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Fuller, Smith & Turner P.L.C.'s (LON:FSTA) Intrinsic Value Is Potentially 86% Above Its Share Price

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·6 min read
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How far off is Fuller, Smith & Turner P.L.C. (LON:FSTA) from its intrinsic value? Using the most recent financial data, we'll take a look at whether the stock is fairly priced by projecting its future cash flows and then discounting them to today's value. The Discounted Cash Flow (DCF) model is the tool we will apply to do this. It may sound complicated, but actually it is quite simple!

Remember though, that there are many ways to estimate a company's value, and a DCF is just one method. Anyone interested in learning a bit more about intrinsic value should have a read of the Simply Wall St analysis model.

View our latest analysis for Fuller Smith & Turner

Step by step through the calculation

We are going to use a two-stage DCF model, which, as the name states, takes into account two stages of growth. The first stage is generally a higher growth period which levels off heading towards the terminal value, captured in the second 'steady growth' period. To start off with, we need to estimate the next ten years of cash flows. Where possible we use analyst estimates, but when these aren't available we extrapolate the previous free cash flow (FCF) from the last estimate or reported value. We assume companies with shrinking free cash flow will slow their rate of shrinkage, and that companies with growing free cash flow will see their growth rate slow, over this period. We do this to reflect that growth tends to slow more in the early years than it does in later years.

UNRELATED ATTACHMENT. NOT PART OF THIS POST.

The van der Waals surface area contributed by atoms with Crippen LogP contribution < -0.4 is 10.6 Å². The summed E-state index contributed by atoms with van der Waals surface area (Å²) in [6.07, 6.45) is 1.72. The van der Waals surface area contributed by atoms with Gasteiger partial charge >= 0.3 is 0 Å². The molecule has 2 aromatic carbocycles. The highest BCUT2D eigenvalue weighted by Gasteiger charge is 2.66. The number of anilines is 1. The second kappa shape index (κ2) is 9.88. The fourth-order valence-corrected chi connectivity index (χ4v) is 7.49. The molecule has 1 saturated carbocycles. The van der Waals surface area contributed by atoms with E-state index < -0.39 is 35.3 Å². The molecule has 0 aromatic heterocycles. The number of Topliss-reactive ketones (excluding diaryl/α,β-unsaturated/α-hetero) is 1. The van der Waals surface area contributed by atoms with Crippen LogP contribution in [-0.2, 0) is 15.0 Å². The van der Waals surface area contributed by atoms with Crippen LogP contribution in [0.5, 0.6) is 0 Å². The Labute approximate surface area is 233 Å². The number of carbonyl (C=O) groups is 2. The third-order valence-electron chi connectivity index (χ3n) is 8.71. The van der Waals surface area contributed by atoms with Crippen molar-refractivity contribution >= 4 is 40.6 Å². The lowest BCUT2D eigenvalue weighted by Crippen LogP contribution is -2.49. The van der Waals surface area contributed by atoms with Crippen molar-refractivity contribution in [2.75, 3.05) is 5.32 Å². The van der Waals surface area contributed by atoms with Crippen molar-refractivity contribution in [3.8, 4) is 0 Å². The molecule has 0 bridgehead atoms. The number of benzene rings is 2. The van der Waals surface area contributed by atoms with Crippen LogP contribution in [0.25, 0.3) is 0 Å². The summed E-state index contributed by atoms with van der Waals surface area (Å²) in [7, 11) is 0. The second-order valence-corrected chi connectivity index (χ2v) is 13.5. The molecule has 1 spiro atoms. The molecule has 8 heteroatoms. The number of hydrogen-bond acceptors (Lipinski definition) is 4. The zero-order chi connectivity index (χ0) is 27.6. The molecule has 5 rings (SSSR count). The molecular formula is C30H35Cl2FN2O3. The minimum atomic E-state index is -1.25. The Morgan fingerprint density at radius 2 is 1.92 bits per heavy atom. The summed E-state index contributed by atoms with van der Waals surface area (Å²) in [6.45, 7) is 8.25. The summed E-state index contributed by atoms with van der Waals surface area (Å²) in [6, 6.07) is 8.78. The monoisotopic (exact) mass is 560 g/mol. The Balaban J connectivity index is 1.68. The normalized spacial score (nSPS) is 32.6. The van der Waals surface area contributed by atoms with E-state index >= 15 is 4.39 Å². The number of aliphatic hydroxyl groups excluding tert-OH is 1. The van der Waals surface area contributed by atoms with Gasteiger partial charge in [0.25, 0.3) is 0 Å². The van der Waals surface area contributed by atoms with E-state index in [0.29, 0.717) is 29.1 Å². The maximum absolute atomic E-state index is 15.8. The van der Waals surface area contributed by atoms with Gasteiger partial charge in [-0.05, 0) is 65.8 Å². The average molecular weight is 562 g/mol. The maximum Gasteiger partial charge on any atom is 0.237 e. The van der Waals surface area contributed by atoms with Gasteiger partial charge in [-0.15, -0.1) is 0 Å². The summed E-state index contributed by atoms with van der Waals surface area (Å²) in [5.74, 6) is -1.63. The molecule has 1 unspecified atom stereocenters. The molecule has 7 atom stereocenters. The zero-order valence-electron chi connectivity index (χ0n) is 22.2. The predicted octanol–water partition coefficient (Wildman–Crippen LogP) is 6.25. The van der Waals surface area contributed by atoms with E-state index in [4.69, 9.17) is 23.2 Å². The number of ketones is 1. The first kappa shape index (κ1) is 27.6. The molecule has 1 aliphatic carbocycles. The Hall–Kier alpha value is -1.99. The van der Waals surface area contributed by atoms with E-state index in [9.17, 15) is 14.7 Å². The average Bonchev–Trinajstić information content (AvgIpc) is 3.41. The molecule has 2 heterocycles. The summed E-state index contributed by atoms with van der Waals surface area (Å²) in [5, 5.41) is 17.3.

Generally we assume that a dollar today is more valuable than a dollar in the future, and so the sum of these future cash flows is then discounted to today's value:

10-year free cash flow (FCF) estimate

2021

2022

2023

2024

2025

2026

2027

2028

2029

2030

Levered FCF (£, Millions)

-UK£16.5m

UK£8.71m

UK£22.8m

UK£36.1m

UK£50.8m

UK£65.5m

UK£79.0m

UK£90.6m

UK£100.2m

UK£107.9m

Growth Rate Estimate Source

Analyst x3

Analyst x3

Analyst x2

Est @ 58%

Est @ 40.9%

Est @ 28.93%

Est @ 20.55%

Est @ 14.69%

Est @ 10.58%

Est @ 7.71%

Present Value (£, Millions) Discounted @ 10%

-UK£15.0

UK£7.1

UK£17.0

UK£24.3

UK£31.0

UK£36.2

UK£39.5

UK£41.0

UK£41.1

UK£40.1

("Est" = FCF growth rate estimated by Simply Wall St)
Present Value of 10-year Cash Flow (PVCF) = UK£262m

The second stage is also known as Terminal Value, this is the business's cash flow after the first stage. The Gordon Growth formula is used to calculate Terminal Value at a future annual growth rate equal to the 5-year average of the 10-year government bond yield of 1.0%. We discount the terminal cash flows to today's value at a cost of equity of 10%.

Terminal Value (TV)= FCF2030 × (1 + g) ÷ (r – g) = UK£108m× (1 + 1.0%) ÷ (10%– 1.0%) = UK£1.2b

Present Value of Terminal Value (PVTV)= TV / (1 + r)10= UK£1.2b÷ ( 1 + 10%)10= UK£430m